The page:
Assets: The total value of the foundation's investments at the end of the accounting period.

Asset type: Generally, assets are reported at market value (M) or ledger value (L).

Gifts received: The total amount of new capital received by the foundation in the year of record.

Expenditures: Total disbursements of the foundation, including non-grant expenses.

Total giving: Gifts, contributions, grants paid; total amount for all grants and contributions during the year. This amount generally excludes loans and the costs of foundation-operated programs, but includes all other forms of support such as grants, scholarships, and employee matching gifts.

Qualifying distributions: The total amount of qualifying distributions made by the foundation in the year of record. This figure includes all grants paid, qualifying administrative expenses, loans and program-related investments, set-asides, and amounts paid to acquire assets used directly in carrying out charitable purposes.

Program services expenses: The total amount of program services expenses made by the public charity in the year of record. This figure includes all expenses directly involved in carrying out charitable activities, including total grants paid.

Grants paid: The dollar value and number of grants paid during the year, with the largest grant paid (high) and the smallest grant paid (low). When supplied by the foundation, the average range of grant payments is also indicated.

Set-asides: The total dollar value of set-asides made by the foundation during the year. Although set-asides count as qualifying distributions toward the foundation's annual payout requirement, they are distinct from any amounts listed as grants paid.

Grants to individuals: The total amount and number of grants made directly to or on behalf of individuals, including scholarships, fellowships, awards, and medical payments. When supplied by the foundation, high, low, and average range are also indicated.

Employee matching gifts: The dollar amount and number of employee matching gifts awarded, generally by company-sponsored foundations.

Foundation-administered programs: The total dollars expended for programs administered by the foundation and the number of foundation-administered programs. These programs can include museums or other institutions supported exclusively by the foundation, research programs administered by the foundation, etc.

Loans: The dollar amount and number of loans made to nonprofit organizations by the foundation. These can include program-related investments, emergency loans to help nonprofits that are waiting for grants or other income payments, etc. When supplied by the foundation, high, low, and average range are also indicated.

Loans to individuals: The number of loans to individuals and the total amount loaned. When supplied by the foundation, high, low, and average range are also indicated.

In-kind gifts: The monetary value and number of in-kind gifts.

EIN: The Employer Identification Number is assigned to each foundation by the Internal Revenue Service. This number can be useful when ordering copies of the foundation's annual information return, Form 990 or 990-PF, from the Internal Revenue Service.

Selected grants: A list of selected grants for those foundations with annual giving of at least $100,000. Up to ten grants reported during a given fiscal year may be provided. Grants to individuals are not included.

Sponsoring Company Information: This information will appear in brief profiles included within the entries of corporate giving programs, company-sponsored foundations, company-sponsored operating foundations, and company-sponsored public charities. These company profiles include the name, city, and state of the sponsoring company; the company's URL address; a description of the company's principal business activities, financial information for a given year, including the number of employees, assets, sales, pre-tax income, and Fortune and/or Forbes ratings; principal corporate officers; names and locations of identified subsidiaries, divisions, plants, and/or offices; and a statement of giving methods, such as direct giving programs or foundations.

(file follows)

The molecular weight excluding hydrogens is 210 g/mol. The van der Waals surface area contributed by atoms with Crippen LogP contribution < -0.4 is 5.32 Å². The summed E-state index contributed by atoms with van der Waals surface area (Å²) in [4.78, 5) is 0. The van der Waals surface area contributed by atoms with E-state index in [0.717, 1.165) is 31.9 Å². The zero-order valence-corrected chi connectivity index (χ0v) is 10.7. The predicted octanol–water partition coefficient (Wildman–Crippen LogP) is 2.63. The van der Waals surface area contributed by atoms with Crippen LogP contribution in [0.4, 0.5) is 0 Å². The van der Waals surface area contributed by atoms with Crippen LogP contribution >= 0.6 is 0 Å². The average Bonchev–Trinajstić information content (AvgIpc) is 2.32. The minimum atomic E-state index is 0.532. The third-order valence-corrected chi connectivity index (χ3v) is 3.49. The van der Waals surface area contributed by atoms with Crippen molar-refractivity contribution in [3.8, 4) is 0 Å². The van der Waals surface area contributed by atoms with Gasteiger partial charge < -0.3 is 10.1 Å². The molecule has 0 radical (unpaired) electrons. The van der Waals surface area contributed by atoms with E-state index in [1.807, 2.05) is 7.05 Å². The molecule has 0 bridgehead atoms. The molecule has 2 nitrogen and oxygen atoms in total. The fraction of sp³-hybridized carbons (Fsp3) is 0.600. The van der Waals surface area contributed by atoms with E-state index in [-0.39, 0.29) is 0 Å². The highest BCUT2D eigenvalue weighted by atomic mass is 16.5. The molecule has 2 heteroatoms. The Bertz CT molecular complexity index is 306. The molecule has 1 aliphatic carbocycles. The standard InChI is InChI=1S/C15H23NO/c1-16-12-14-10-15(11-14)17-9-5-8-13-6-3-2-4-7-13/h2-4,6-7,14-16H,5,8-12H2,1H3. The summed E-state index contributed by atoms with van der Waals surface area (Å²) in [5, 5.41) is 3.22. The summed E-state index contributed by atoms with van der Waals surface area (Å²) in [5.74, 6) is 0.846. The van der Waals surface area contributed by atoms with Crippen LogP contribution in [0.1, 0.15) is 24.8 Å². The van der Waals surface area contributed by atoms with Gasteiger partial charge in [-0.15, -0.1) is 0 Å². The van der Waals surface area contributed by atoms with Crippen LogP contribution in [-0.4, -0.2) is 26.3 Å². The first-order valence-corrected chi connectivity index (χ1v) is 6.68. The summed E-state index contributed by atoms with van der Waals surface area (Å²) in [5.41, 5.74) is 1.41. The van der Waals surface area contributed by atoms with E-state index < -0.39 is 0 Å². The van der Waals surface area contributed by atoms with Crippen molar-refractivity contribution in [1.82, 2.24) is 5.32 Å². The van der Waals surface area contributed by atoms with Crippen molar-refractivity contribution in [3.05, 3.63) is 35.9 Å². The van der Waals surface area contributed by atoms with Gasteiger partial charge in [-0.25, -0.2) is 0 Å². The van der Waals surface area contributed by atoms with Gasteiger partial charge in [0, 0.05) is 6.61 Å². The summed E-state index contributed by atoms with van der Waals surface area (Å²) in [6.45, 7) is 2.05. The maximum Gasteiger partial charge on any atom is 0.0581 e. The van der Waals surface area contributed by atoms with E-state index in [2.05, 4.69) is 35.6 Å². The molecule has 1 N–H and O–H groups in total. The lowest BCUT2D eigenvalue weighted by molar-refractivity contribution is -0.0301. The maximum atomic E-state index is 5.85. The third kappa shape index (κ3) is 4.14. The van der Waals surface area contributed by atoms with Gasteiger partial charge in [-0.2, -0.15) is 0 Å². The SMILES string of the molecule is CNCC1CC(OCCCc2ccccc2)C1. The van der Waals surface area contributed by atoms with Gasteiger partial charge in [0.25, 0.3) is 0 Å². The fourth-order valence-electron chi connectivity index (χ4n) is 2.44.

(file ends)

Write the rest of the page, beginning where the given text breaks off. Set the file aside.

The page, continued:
Form 990

Each Grantmaker profile includes links to the latest available IRS 990 and 990-PF filings for private and community foundations, and grantmaking public charities. To read or print a return, which are PDF files ("Portable Document Format"), you need the Adobe Acrobat Reader software.

Search Results

Definitions: "Total Giving", "Total Assets", "Amount Funded", or "Grant Count"
  • Total Assets refers to the total value of assets held by the organization as reported in its latest Form 990 on record.
  • Total Giving refers to the total amount distributed by the organization as reported in its latest Form 990 on record.
  • Amount Funded refers to the total dollar amount of grants distributed by the organization that match your search criteria. This amount reflects multiple years. This is available only in the new view of FDO.
  • Grant Count refers to the total number of grants distributed by the organization that match your search criteria. This amount reflects multiple years. Grantmaker results are sorted by Grant Count, by default.

Glossary of General Terms

The following list includes common terms used by grantmakers and grantseekers.

Annual Report: A voluntary report issued by a foundation or corporation that provides financial data and descriptions of grantmaking activities. Annual reports vary in format from simple typewritten documents listing the year's grants to detailed publications that provide substantial information about the grantmaking program.

Assets: The amount of capital or principal money, stocks, bonds, real estate, or other resources controlled by the foundation. Generally, assets are invested and the income is used to make grants.

Beneficiary: In philanthropic terms, the donee or grantee receiving funds from a foundation or corporate giving program is the beneficiary, although society benefits as well.

Bricks and Mortar: An informal term for grants for buildings or construction projects.

Capital Support: Funds provided for endowment purposes, buildings, construction, or equipment, and including, for example, grants for bricks and mortar.

Challenge Grant: A grant awarded that will be paid only if the donee organization is able to raise additional funds from another source(s). Challenge grants are often used to stimulate giving from other donors. (See also Matching Grant)